- 1. Process vs Thread
- 2. Process
- 3. Thread
- 4. Python’s GIL problem
- 5. When to use threads vs processes?
- 6. Reference
Intro to Threads and Processes in Python
A process is an instance of program (e.g. Jupyter notebook, Python interpreter). Processes spawn threads (sub-processes) to handle subtasks like reading keystrokes, loading HTML pages, saving files. Threads live inside processes and share the same memory space.
Example: Microsoft Word
When you open Word, you create a process. When you start typing, the process spawns threads: one to read keystrokes, another to display text, one to autosave your file, and yet another to highlight spelling mistakes. By spawning multiple threads, Microsoft takes advantage of idle CPU time (waiting for keystrokes or files to load) and makes you more productive.
- Created by the operating system to run programs
- Processes can have multiple threads
- Two processes can execute code simultaneously in the same python program
- Processes have more overhead than threads as opening and closing processes takes more time
- Sharing information between processes is slower than sharing between threads as processes do not share memory space. In python they share information by pickling data structures like arrays which requires IO time.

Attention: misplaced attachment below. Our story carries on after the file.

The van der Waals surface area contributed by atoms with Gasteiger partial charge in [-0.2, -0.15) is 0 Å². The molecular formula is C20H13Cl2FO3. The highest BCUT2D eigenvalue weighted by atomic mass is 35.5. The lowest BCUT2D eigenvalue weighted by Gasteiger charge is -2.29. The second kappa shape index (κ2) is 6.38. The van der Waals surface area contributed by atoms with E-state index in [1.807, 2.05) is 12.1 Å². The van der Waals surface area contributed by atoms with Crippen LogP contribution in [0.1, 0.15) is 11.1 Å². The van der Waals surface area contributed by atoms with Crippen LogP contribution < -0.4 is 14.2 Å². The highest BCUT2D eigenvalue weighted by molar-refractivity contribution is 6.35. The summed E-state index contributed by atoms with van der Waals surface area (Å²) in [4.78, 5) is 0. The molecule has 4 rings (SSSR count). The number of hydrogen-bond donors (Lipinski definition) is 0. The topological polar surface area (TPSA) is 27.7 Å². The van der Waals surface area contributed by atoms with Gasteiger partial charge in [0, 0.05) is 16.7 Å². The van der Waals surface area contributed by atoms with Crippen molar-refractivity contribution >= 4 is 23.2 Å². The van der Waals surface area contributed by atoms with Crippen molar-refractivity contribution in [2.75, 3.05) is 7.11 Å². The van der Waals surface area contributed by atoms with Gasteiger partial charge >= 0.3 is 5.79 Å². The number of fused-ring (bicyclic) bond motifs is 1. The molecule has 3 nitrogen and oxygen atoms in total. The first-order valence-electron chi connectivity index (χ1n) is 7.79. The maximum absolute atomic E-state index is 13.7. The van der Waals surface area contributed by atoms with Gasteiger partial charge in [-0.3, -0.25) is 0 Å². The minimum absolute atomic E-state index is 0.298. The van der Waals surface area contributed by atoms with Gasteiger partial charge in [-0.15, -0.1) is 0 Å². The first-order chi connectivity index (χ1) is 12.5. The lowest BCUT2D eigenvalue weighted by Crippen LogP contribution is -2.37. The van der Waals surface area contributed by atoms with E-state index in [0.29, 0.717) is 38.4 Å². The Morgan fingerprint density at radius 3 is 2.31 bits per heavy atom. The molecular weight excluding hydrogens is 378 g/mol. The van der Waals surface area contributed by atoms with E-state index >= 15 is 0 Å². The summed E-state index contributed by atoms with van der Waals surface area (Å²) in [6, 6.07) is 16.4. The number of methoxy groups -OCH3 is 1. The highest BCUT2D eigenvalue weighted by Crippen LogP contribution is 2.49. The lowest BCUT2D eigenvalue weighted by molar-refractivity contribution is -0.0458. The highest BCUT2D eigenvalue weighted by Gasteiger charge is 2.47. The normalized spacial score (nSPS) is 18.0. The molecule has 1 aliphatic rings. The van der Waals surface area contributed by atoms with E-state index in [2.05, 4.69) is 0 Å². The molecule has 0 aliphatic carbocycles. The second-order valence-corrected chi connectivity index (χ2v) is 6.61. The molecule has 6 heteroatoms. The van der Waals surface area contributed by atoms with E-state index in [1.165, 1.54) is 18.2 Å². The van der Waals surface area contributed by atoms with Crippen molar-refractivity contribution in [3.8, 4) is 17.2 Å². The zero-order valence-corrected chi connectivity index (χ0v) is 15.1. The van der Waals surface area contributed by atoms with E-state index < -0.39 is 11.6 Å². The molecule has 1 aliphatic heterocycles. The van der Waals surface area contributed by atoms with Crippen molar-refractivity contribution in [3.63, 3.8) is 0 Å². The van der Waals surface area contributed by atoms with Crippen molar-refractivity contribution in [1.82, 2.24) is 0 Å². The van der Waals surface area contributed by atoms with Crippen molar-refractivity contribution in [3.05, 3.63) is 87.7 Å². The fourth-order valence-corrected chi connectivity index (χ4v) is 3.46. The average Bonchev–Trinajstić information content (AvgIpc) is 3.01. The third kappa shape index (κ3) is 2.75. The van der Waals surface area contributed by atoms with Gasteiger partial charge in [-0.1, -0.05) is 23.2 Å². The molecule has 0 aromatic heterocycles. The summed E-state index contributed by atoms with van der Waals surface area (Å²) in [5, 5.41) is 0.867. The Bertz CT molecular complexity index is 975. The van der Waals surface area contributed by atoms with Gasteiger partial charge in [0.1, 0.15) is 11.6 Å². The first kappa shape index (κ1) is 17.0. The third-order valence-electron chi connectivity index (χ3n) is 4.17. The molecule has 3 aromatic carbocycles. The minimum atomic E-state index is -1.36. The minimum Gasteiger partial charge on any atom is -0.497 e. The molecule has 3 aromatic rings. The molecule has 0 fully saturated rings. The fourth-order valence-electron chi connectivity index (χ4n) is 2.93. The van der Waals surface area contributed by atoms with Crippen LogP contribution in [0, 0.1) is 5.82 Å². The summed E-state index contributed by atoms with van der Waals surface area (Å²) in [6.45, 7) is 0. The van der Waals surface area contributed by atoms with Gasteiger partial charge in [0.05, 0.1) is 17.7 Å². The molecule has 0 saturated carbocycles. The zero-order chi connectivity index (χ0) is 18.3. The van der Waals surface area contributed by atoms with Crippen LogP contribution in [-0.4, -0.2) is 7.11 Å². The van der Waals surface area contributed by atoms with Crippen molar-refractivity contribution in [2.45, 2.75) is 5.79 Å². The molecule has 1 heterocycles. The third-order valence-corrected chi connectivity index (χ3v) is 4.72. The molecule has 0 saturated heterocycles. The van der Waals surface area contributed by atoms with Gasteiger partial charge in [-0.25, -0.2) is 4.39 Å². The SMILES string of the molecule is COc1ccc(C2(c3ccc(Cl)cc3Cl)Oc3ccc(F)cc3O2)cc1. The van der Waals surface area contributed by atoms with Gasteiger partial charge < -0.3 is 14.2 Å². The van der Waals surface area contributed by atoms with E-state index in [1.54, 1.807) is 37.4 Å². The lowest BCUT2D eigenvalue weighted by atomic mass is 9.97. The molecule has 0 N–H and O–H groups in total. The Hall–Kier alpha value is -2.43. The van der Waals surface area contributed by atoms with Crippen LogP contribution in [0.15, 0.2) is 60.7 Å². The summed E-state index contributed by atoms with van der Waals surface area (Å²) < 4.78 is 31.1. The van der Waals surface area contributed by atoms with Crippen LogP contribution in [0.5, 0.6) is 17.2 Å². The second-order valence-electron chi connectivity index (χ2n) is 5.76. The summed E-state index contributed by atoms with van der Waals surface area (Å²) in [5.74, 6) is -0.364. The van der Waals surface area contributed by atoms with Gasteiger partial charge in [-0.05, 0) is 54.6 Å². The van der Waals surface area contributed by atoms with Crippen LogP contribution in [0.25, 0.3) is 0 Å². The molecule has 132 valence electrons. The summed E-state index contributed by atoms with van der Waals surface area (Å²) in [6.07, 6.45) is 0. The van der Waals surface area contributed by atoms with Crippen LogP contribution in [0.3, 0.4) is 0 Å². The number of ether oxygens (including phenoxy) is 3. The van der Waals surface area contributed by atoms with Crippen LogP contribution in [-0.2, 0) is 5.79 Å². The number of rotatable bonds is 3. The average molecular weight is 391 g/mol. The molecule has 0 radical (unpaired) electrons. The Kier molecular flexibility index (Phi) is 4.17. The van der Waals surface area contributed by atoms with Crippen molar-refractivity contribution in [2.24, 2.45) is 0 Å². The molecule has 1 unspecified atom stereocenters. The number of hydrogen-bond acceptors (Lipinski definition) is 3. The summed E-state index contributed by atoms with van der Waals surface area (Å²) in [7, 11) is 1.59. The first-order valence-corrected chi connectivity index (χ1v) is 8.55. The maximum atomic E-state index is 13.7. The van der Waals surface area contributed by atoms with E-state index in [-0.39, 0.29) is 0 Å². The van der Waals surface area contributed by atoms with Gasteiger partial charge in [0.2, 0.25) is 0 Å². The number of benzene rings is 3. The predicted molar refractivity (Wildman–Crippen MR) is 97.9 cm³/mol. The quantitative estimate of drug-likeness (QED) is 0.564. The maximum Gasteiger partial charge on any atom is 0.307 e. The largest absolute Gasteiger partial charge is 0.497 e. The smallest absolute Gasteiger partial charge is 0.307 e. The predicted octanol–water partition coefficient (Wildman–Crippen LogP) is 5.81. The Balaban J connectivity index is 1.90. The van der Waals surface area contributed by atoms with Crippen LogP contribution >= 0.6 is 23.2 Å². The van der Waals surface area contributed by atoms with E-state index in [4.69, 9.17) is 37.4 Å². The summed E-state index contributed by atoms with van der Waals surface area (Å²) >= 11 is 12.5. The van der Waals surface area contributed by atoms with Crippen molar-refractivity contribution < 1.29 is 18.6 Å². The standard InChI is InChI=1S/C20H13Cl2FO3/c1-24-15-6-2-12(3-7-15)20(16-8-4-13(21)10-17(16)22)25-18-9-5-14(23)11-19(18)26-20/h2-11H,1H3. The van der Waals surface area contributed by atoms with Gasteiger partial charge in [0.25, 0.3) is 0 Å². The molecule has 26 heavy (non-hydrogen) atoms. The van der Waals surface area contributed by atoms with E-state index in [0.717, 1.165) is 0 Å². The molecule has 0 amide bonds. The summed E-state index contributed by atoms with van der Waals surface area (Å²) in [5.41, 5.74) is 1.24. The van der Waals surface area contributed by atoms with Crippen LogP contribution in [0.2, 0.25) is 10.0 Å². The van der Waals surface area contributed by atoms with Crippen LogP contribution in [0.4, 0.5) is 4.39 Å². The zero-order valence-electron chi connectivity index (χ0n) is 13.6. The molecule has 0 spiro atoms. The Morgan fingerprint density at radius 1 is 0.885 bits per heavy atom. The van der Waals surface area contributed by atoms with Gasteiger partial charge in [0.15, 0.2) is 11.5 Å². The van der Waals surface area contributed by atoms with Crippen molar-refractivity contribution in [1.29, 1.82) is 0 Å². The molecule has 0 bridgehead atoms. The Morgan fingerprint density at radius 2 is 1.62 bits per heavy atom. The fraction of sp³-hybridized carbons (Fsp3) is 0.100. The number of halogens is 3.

- Threads are like mini-processes that live inside a process
- They share memory space and efficiently read and write to the same variables
- Two threads cannot execute code simultaneously in the same python program (although there are workarounds*)
The CPU, or processor, manages the fundamental computational work of the computer. CPUs have one or more cores, allowing the CPU to execute code simultaneously.
With a single core, there is no speedup for CPU-intensive tasks (e.g. loops, arithmetic). The OS switches back and forth between tasks executing each one a little bit at a time. This is why for small operations (e.g. downloading a few images), multitasking can sometimes hurt your performance. There is overhead associated with launching and maintaining multiple tasks.
CPython (the standard python implementation) has something called the GIL (Global Interpreter Lock), which prevent two threads from executing simultaneously in the same program. Some people are upset by this, while others fiercely defend it. There are workarounds, however, and libraries like Numpy bypass this limitation by running external code in C.
Processes speed up Python operations that are CPU intensive because they benefit from multiple cores and avoid the GIL.
Threads are best for IO tasks or tasks involving external systems because threads can combine their work more efficiently. Processes need to pickle their results to combine them which takes time.
Threads provide no benefit in python for CPU intensive tasks because of the GIL.
For certain operations like Dot Product, Numpy works around Python’s GIL and executes code in parallel.